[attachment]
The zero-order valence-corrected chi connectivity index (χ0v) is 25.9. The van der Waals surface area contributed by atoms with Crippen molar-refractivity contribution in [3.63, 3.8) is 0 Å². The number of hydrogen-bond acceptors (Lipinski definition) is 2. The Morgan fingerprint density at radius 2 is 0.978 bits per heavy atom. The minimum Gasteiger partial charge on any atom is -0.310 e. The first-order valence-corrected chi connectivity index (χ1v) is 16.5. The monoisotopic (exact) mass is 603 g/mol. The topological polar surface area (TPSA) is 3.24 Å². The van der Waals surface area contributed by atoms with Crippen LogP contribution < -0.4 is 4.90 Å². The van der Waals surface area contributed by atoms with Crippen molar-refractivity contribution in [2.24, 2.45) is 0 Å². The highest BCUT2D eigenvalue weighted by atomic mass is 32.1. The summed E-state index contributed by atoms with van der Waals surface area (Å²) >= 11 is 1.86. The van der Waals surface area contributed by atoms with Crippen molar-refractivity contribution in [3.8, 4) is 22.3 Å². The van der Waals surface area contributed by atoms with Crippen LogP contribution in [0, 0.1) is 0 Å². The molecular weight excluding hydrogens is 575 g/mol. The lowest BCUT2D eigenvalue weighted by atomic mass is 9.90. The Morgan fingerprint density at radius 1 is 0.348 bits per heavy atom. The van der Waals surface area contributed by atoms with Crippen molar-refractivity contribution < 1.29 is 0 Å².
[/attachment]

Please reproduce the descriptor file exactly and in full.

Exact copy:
The zero-order valence-corrected chi connectivity index (χ0v) is 25.9. The van der Waals surface area contributed by atoms with Crippen molar-refractivity contribution in [3.63, 3.8) is 0 Å². The number of hydrogen-bond acceptors (Lipinski definition) is 2. The Morgan fingerprint density at radius 2 is 0.978 bits per heavy atom. The minimum Gasteiger partial charge on any atom is -0.310 e. The first-order valence-corrected chi connectivity index (χ1v) is 16.5. The monoisotopic (exact) mass is 603 g/mol. The topological polar surface area (TPSA) is 3.24 Å². The van der Waals surface area contributed by atoms with Crippen LogP contribution < -0.4 is 4.90 Å². The van der Waals surface area contributed by atoms with Crippen molar-refractivity contribution in [2.24, 2.45) is 0 Å². The highest BCUT2D eigenvalue weighted by atomic mass is 32.1. The summed E-state index contributed by atoms with van der Waals surface area (Å²) >= 11 is 1.86. The van der Waals surface area contributed by atoms with Crippen molar-refractivity contribution in [3.8, 4) is 22.3 Å². The van der Waals surface area contributed by atoms with Crippen LogP contribution in [0, 0.1) is 0 Å². The molecular weight excluding hydrogens is 575 g/mol. The lowest BCUT2D eigenvalue weighted by atomic mass is 9.90. The Morgan fingerprint density at radius 1 is 0.348 bits per heavy atom. The van der Waals surface area contributed by atoms with Crippen molar-refractivity contribution < 1.29 is 0 Å².